Exactly what is a species?

Thomas G. Lammers lammers at TFM.FMNH.ORG
Tue Jul 9 09:05:00 CDT 1996

Two thoughts come to mind.  First, that taxonomists may not have correctly
circumscribed the species.  If gray wolves, red wolves, coyotes, and dogs
freely interchange genes and bear fertile offspring, perhaps it would be
better to consider them subspecies within a single biological species.

Second, that the extent to which hybridization occurs must be borne in
mind.  Yes, hybrids are possible.  But do they occur in nature frequently
enough to threaten the integrity of one of the species genetic makeup?
In other words, do dogs and coyotes hybridize so often that a significant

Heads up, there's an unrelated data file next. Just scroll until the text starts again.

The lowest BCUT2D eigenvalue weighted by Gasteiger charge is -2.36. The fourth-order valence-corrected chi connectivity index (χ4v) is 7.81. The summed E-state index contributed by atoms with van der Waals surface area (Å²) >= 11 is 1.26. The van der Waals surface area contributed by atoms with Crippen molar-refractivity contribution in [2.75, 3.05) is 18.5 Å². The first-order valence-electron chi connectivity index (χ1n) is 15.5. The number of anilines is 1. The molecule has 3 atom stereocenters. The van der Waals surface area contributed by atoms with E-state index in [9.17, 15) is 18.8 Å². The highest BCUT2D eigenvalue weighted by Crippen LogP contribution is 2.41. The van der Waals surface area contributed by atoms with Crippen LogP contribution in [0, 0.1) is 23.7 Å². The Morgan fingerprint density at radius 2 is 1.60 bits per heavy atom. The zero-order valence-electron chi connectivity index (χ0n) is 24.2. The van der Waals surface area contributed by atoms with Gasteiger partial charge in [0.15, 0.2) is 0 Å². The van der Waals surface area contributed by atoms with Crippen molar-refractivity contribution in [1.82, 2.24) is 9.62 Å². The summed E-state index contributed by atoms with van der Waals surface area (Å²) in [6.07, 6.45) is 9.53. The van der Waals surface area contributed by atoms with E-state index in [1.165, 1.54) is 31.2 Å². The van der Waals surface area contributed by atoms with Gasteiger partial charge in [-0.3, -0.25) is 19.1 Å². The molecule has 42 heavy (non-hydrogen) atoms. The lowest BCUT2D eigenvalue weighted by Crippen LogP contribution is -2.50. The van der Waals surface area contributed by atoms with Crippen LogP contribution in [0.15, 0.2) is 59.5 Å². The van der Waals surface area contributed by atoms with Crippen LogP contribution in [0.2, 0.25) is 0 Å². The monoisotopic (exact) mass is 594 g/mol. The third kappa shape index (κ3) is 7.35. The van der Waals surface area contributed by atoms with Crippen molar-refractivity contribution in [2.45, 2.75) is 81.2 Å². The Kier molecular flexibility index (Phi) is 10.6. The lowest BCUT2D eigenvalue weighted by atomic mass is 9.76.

number of individuals encountered are bastards rather than "purebreds"?
Many many plants are capable of producing fertile hybrids if they are
purposely cross-pollinated; but the actual number of such naturally
occurring events are so low as not to threaten the gene pools.

In a nutshell, it must be borne in mind that mechanisms of reproductive
isolation that are external (e.g., behavior, ecology, geography, phenology,
etc.) may be just as powerful as genetic differences.

Thomas G. Lammers
Department of Botany            lammers at fmnh.org
Field Museum of Natural History
Chicago IL 60605 USA

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